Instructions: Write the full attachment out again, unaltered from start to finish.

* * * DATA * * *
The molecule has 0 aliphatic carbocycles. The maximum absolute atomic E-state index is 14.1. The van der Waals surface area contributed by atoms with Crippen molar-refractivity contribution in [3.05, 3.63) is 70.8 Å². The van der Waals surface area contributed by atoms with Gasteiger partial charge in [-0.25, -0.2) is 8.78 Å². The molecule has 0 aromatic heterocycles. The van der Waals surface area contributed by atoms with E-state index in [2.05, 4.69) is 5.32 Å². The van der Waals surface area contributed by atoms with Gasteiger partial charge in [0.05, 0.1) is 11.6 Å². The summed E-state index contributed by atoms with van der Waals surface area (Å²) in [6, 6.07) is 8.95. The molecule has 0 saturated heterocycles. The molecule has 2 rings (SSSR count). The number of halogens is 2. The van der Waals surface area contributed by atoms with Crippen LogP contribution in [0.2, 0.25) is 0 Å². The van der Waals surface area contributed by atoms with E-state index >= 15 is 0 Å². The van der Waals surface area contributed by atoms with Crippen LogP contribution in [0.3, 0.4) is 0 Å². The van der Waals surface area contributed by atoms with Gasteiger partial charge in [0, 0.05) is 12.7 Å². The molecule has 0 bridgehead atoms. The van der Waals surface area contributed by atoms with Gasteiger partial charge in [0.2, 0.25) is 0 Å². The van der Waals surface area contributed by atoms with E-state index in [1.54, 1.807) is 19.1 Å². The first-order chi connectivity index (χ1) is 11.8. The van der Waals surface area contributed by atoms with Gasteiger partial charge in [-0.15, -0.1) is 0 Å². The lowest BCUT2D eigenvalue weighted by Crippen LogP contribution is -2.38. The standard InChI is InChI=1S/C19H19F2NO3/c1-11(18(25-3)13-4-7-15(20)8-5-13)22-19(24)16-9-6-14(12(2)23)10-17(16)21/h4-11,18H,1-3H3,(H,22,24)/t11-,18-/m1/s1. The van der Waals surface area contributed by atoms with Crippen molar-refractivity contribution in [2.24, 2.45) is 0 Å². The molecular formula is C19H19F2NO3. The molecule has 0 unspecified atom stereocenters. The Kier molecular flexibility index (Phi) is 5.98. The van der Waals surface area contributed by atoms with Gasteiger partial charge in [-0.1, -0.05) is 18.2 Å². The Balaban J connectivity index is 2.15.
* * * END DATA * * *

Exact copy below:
The molecule has 0 aliphatic carbocycles. The maximum absolute atomic E-state index is 14.1. The van der Waals surface area contributed by atoms with Crippen molar-refractivity contribution in [3.05, 3.63) is 70.8 Å². The van der Waals surface area contributed by atoms with Gasteiger partial charge in [-0.25, -0.2) is 8.78 Å². The molecule has 0 aromatic heterocycles. The van der Waals surface area contributed by atoms with E-state index in [2.05, 4.69) is 5.32 Å². The van der Waals surface area contributed by atoms with Gasteiger partial charge in [0.05, 0.1) is 11.6 Å². The summed E-state index contributed by atoms with van der Waals surface area (Å²) in [6, 6.07) is 8.95. The molecule has 0 saturated heterocycles. The molecule has 2 rings (SSSR count). The number of halogens is 2. The van der Waals surface area contributed by atoms with Crippen LogP contribution in [0.2, 0.25) is 0 Å². The van der Waals surface area contributed by atoms with E-state index >= 15 is 0 Å². The van der Waals surface area contributed by atoms with Crippen LogP contribution in [0.3, 0.4) is 0 Å². The van der Waals surface area contributed by atoms with Gasteiger partial charge in [0, 0.05) is 12.7 Å². The molecule has 0 bridgehead atoms. The van der Waals surface area contributed by atoms with Gasteiger partial charge in [0.2, 0.25) is 0 Å². The van der Waals surface area contributed by atoms with E-state index in [1.54, 1.807) is 19.1 Å². The first-order chi connectivity index (χ1) is 11.8. The van der Waals surface area contributed by atoms with Gasteiger partial charge in [-0.15, -0.1) is 0 Å². The lowest BCUT2D eigenvalue weighted by Crippen LogP contribution is -2.38. The standard InChI is InChI=1S/C19H19F2NO3/c1-11(18(25-3)13-4-7-15(20)8-5-13)22-19(24)16-9-6-14(12(2)23)10-17(16)21/h4-11,18H,1-3H3,(H,22,24)/t11-,18-/m1/s1. The van der Waals surface area contributed by atoms with Crippen molar-refractivity contribution in [2.24, 2.45) is 0 Å². The molecular formula is C19H19F2NO3. The molecule has 0 unspecified atom stereocenters. The Kier molecular flexibility index (Phi) is 5.98. The van der Waals surface area contributed by atoms with Gasteiger partial charge in [-0.1, -0.05) is 18.2 Å². The Balaban J connectivity index is 2.15.